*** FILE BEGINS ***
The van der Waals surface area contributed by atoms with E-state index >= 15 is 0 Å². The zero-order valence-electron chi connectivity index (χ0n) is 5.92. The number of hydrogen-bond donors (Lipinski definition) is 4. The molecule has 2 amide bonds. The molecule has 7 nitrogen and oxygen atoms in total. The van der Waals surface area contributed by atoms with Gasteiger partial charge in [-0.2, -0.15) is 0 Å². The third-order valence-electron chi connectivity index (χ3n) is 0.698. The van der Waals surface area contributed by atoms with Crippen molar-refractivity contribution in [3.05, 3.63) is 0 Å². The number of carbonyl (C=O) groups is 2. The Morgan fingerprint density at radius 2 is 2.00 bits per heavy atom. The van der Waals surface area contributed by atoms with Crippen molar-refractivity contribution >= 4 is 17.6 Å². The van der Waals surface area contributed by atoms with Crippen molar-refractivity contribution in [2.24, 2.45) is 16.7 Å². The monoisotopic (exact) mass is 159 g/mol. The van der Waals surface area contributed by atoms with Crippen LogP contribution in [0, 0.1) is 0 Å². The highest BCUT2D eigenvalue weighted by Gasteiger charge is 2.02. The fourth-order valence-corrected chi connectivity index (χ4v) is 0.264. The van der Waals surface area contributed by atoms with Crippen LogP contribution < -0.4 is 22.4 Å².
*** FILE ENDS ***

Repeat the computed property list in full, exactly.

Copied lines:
The van der Waals surface area contributed by atoms with E-state index >= 15 is 0 Å². The zero-order valence-electron chi connectivity index (χ0n) is 5.92. The number of hydrogen-bond donors (Lipinski definition) is 4. The molecule has 2 amide bonds. The molecule has 7 nitrogen and oxygen atoms in total. The van der Waals surface area contributed by atoms with Gasteiger partial charge in [-0.2, -0.15) is 0 Å². The third-order valence-electron chi connectivity index (χ3n) is 0.698. The van der Waals surface area contributed by atoms with Crippen molar-refractivity contribution in [3.05, 3.63) is 0 Å². The number of carbonyl (C=O) groups is 2. The Morgan fingerprint density at radius 2 is 2.00 bits per heavy atom. The van der Waals surface area contributed by atoms with Crippen molar-refractivity contribution >= 4 is 17.6 Å². The van der Waals surface area contributed by atoms with Crippen molar-refractivity contribution in [2.24, 2.45) is 16.7 Å². The monoisotopic (exact) mass is 159 g/mol. The van der Waals surface area contributed by atoms with Crippen LogP contribution in [0, 0.1) is 0 Å². The highest BCUT2D eigenvalue weighted by Gasteiger charge is 2.02. The fourth-order valence-corrected chi connectivity index (χ4v) is 0.264. The van der Waals surface area contributed by atoms with Crippen LogP contribution < -0.4 is 22.4 Å².